The Basic Information about LVN Programs.

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Free LVN Programs

Posted by Debra Puckett on Friday, July 20, 2012 at 8:25 PM

A Licensed Vocational Nurse (LVN) program is a 12- to 13-month educational program that aims to gear up students to have the necessary knowledge and skills to sit for the National Council Licensure Examination – Practical Nurse (NCLEX-PN), and to prepare them for their future professions in the health care setting. Being an essentially medical course, it is expected that the cost for an LVN program is at a higher level than non-medical courses. They are, however, offered at a cheaper cost in community colleges. Financial aids are also made readily available in almost all schools for financially-challenged students. However, certain facilities make it possible to offer LVN programs free of cost.

How does it work?

Free LVN programs work in the premise that individuals who avail the privilege are to work in exchange of the free education. These are offered in selected medical facilities, such as:

  • Long-term care facilities
  • Hospice care institutions
  • Rehabilitation centers
  • Tertiary and secondary medical facilities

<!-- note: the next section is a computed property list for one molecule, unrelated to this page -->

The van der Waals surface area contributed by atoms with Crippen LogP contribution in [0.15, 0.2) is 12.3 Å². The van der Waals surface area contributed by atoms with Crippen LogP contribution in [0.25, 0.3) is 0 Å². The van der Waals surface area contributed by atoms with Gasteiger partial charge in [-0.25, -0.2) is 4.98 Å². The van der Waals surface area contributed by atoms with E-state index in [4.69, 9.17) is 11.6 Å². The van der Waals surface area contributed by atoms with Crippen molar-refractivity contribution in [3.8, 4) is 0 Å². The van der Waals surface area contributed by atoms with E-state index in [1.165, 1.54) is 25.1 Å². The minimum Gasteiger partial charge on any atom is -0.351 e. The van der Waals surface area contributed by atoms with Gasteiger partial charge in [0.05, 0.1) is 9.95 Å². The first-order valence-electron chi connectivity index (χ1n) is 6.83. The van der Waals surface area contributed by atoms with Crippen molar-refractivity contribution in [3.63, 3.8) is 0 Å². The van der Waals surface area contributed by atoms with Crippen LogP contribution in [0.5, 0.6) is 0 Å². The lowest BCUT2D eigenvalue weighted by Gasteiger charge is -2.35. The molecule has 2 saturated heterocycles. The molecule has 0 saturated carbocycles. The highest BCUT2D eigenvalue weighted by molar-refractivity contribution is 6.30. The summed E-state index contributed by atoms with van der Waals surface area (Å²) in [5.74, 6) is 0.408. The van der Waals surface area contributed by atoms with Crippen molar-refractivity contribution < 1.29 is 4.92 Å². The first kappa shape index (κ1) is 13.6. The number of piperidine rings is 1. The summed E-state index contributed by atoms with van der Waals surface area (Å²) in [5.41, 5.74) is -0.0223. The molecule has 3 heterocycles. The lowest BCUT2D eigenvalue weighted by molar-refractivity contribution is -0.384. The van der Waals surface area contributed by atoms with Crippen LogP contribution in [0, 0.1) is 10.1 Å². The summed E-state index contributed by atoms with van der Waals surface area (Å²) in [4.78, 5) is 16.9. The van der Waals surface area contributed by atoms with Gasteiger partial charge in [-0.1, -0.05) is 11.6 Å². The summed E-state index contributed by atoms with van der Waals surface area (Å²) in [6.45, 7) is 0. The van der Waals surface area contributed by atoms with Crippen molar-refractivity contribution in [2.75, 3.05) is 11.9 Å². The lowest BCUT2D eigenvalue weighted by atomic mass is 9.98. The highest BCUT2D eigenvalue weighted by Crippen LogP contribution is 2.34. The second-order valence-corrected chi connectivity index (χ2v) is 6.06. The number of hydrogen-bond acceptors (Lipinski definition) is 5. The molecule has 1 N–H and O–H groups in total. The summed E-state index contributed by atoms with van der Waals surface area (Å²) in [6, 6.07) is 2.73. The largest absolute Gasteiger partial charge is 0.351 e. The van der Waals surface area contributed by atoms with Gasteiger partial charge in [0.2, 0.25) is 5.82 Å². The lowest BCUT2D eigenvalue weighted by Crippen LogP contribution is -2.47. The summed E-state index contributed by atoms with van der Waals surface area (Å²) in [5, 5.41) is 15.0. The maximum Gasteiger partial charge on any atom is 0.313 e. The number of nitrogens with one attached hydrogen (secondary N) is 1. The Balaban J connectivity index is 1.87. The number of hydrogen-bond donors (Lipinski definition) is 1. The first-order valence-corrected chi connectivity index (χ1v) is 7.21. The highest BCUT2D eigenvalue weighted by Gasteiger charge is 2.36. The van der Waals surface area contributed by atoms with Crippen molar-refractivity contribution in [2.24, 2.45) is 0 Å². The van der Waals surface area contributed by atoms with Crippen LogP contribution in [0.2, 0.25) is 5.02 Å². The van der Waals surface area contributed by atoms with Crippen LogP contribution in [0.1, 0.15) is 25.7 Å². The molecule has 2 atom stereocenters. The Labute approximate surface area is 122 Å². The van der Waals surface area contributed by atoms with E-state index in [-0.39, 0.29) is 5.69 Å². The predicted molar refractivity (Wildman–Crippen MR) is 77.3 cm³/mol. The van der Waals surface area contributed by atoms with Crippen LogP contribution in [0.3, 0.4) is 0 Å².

Interested individuals need to apply bearing the same basic requirements as of a usual LVN program: (1) being 18 years of age, (2) to present a high school diploma or GED certificate, (3) a GPA of at least 2.0 from a scale of 4.0, (3) interview, and (4) entrance examination.

Successful applicants are to undergo the usual 12-month coursework. The program is the same as with the usual program, dividing the coursework to the didactic and internship portions. The internship, however, is exclusively dedicated to the respective facility offering the free LVN program. Afterwhich, graduates of the LVN program are to take and pass the NCLEX-PN to acquire their LVN license.

Usually, individuals who have signed up for the free LVN program are required to have a closed contract with the respective facility (or in other words, his future employer). The facility is basically investing on continuing education for their employees, giving financially-challenged nurse aspirants the chance to have a free education and a sure-way employment after graduation.

Free LVN programs are a limited offer, thus one must be keen enough to seek opportunities in medical facilities. However, it is important to note that some facilities may require additional standards for the free program, such as maintaining a certain GPA on top of the closed-contract agreement.